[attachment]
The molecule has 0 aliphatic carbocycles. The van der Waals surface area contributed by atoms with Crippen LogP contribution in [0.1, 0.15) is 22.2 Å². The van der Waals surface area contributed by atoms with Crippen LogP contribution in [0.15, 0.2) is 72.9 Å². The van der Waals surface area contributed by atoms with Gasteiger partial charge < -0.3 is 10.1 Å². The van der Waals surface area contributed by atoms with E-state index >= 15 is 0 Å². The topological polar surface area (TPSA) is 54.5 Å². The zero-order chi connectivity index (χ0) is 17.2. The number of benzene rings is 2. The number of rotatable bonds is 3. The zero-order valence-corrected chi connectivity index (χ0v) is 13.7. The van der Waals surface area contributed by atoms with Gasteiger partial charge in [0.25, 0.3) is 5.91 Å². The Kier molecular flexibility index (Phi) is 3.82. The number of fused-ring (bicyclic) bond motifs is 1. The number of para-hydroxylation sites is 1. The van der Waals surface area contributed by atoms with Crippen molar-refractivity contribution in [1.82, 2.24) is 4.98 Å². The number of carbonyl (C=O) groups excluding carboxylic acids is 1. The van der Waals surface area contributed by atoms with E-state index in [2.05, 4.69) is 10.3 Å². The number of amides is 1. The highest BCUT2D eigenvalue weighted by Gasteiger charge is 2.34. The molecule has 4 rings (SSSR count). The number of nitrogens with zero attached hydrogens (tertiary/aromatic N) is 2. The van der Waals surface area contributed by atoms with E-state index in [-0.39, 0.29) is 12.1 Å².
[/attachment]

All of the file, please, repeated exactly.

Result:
The molecule has 0 aliphatic carbocycles. The van der Waals surface area contributed by atoms with Crippen LogP contribution in [0.1, 0.15) is 22.2 Å². The van der Waals surface area contributed by atoms with Crippen LogP contribution in [0.15, 0.2) is 72.9 Å². The van der Waals surface area contributed by atoms with Gasteiger partial charge < -0.3 is 10.1 Å². The van der Waals surface area contributed by atoms with E-state index >= 15 is 0 Å². The topological polar surface area (TPSA) is 54.5 Å². The zero-order chi connectivity index (χ0) is 17.2. The number of benzene rings is 2. The number of rotatable bonds is 3. The zero-order valence-corrected chi connectivity index (χ0v) is 13.7. The van der Waals surface area contributed by atoms with Gasteiger partial charge in [0.25, 0.3) is 5.91 Å². The Kier molecular flexibility index (Phi) is 3.82. The number of fused-ring (bicyclic) bond motifs is 1. The number of para-hydroxylation sites is 1. The van der Waals surface area contributed by atoms with Crippen molar-refractivity contribution in [1.82, 2.24) is 4.98 Å². The number of carbonyl (C=O) groups excluding carboxylic acids is 1. The van der Waals surface area contributed by atoms with E-state index in [2.05, 4.69) is 10.3 Å². The number of amides is 1. The highest BCUT2D eigenvalue weighted by Gasteiger charge is 2.34. The molecule has 4 rings (SSSR count). The number of nitrogens with zero attached hydrogens (tertiary/aromatic N) is 2. The van der Waals surface area contributed by atoms with E-state index in [-0.39, 0.29) is 12.1 Å².